Written by: Ben VanderWert, PHR, SHRM-CP
This year has brought a lot of changes in the way we operate as a community. School days are spent at home for some, most work is virtual, and gatherings with your family and friends are distant. It’s been hard. What we need to keep doing is remind ourselves that we are not alone. We are in this together and together we are learning to be flexible and adjust to what comes next.
As MCL’s Talent Acquisition Manager, meeting and interacting with people is a huge part of my job and most of our talent is discovered by meeting college students at their campus career fairs. Much like schools going to virtual learning, career fairs have changed to virtual as well.
This year, MCL Construction participated in nine virtual career fairs. I have done virtual fairs in the past and they can be challenging. It takes out the in-person interaction and, really, the opportunity to read body language. However, I would never pass up the opportunity to meet with students passionate about his or her next career move. So, I took a little bit of my own advice that I mentioned earlier and tried to be flexible and adjust to what comes next.
MCL Construction opened its new headquarters in June 2020. More than an office space, the building incorporated state-of-the-art technology in nearly every meeting room. The office is equipped with smart labs with interactive screens, video conferencing in collaborative meeting spaces, and conference rooms with wide-lens cameras to virtually bring an entire group to any meeting. Having these resources made adjusting easier and allowed us to connect during a time where we feel disconnected from others.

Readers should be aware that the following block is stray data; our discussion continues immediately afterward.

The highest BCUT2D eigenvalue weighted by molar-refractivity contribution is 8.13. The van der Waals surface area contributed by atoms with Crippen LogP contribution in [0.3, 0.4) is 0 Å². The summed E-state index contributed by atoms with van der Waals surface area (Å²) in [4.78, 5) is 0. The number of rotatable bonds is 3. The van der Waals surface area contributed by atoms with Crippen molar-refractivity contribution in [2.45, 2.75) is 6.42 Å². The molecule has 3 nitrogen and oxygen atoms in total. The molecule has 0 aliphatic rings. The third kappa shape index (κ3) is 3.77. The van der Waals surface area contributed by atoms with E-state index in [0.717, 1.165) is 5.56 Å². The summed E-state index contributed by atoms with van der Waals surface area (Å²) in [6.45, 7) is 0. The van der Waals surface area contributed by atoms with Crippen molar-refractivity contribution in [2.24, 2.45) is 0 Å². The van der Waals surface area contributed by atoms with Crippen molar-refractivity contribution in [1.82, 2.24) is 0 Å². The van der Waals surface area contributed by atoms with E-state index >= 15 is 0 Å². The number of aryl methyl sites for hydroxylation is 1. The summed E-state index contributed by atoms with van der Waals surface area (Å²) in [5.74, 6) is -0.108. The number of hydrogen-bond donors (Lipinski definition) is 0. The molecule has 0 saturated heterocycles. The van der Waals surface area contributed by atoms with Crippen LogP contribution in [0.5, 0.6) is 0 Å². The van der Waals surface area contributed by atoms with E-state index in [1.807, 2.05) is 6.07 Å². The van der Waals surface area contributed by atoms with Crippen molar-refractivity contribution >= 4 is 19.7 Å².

During each virtual fair, students would sign up for time slots before the fair. Each student was slotted for about 10 minutes of conversation in MCL’s virtual booth. At a traditional career fair, 10 minutes is typically enough time when there are a lot of employers and students jammed into some sort of hall or gymnasium. Since these conversations were just one on one, they felt like a more formal interview than a quick conversation. I found that 10 minutes was not even close to being long enough with most students interested in a career with MCL Construction. But again, we had to adjust. We were able to set up a lot of students with second video conversations and have hired several of them for our summer internship program. We also set up group presentations virtually using our training room’s wide camera.
Going back to that crowded gym with a bunch of employers and students, it can be hard to gauge who is genuinely interested in your company or who just stopped by casually. In a virtual setting, students sought you out ahead of time and prepared to spend time one on one with members of our team. It was clear that students who signed up for our booth were seriously interested in their future in construction management.
There has certainly been a theme with everything going on. In order to be successful in what you are trying to accomplish these days, you need to be agile and adjust where you can. Also, remind yourself you can control what you can and adjust to what you can’t. Thank you to everyone who made that adjustment with us and attended our virtual career fairs. We look forward to seeing some of you over the summer.
About MCL Construction
For many businesses, navigating the entire construction process and knowing who to trust can be overwhelming. At MCL Construction, our people simplify the process by listening, planning, executing, and continuing the relationship to build their vision